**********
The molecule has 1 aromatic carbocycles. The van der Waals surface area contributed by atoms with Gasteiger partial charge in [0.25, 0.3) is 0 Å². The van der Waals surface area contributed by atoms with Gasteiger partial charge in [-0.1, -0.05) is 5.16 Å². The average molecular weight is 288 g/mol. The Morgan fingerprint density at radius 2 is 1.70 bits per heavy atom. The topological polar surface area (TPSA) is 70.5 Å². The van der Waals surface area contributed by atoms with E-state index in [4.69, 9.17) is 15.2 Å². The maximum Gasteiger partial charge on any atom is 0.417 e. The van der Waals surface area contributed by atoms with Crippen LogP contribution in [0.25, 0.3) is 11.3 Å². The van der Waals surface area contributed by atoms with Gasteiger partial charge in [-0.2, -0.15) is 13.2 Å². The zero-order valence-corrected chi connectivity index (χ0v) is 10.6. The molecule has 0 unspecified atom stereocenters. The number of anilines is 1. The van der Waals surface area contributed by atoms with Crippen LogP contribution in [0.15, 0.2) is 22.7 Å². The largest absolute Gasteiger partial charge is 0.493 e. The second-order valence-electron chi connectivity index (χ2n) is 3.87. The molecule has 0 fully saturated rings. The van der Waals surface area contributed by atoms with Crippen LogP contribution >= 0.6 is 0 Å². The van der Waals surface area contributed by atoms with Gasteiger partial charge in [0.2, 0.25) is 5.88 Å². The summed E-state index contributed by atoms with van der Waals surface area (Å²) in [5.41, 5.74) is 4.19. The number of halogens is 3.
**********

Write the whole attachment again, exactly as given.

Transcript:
The molecule has 1 aromatic carbocycles. The van der Waals surface area contributed by atoms with Gasteiger partial charge in [0.25, 0.3) is 0 Å². The van der Waals surface area contributed by atoms with Gasteiger partial charge in [-0.1, -0.05) is 5.16 Å². The average molecular weight is 288 g/mol. The Morgan fingerprint density at radius 2 is 1.70 bits per heavy atom. The topological polar surface area (TPSA) is 70.5 Å². The van der Waals surface area contributed by atoms with E-state index in [4.69, 9.17) is 15.2 Å². The maximum Gasteiger partial charge on any atom is 0.417 e. The van der Waals surface area contributed by atoms with Crippen LogP contribution in [0.25, 0.3) is 11.3 Å². The van der Waals surface area contributed by atoms with Gasteiger partial charge in [-0.2, -0.15) is 13.2 Å². The zero-order valence-corrected chi connectivity index (χ0v) is 10.6. The molecule has 0 unspecified atom stereocenters. The number of anilines is 1. The van der Waals surface area contributed by atoms with Crippen LogP contribution in [0.15, 0.2) is 22.7 Å². The largest absolute Gasteiger partial charge is 0.493 e. The second-order valence-electron chi connectivity index (χ2n) is 3.87. The molecule has 0 fully saturated rings. The van der Waals surface area contributed by atoms with Crippen LogP contribution >= 0.6 is 0 Å². The van der Waals surface area contributed by atoms with Gasteiger partial charge in [0.2, 0.25) is 5.88 Å². The summed E-state index contributed by atoms with van der Waals surface area (Å²) in [5.41, 5.74) is 4.19. The number of halogens is 3.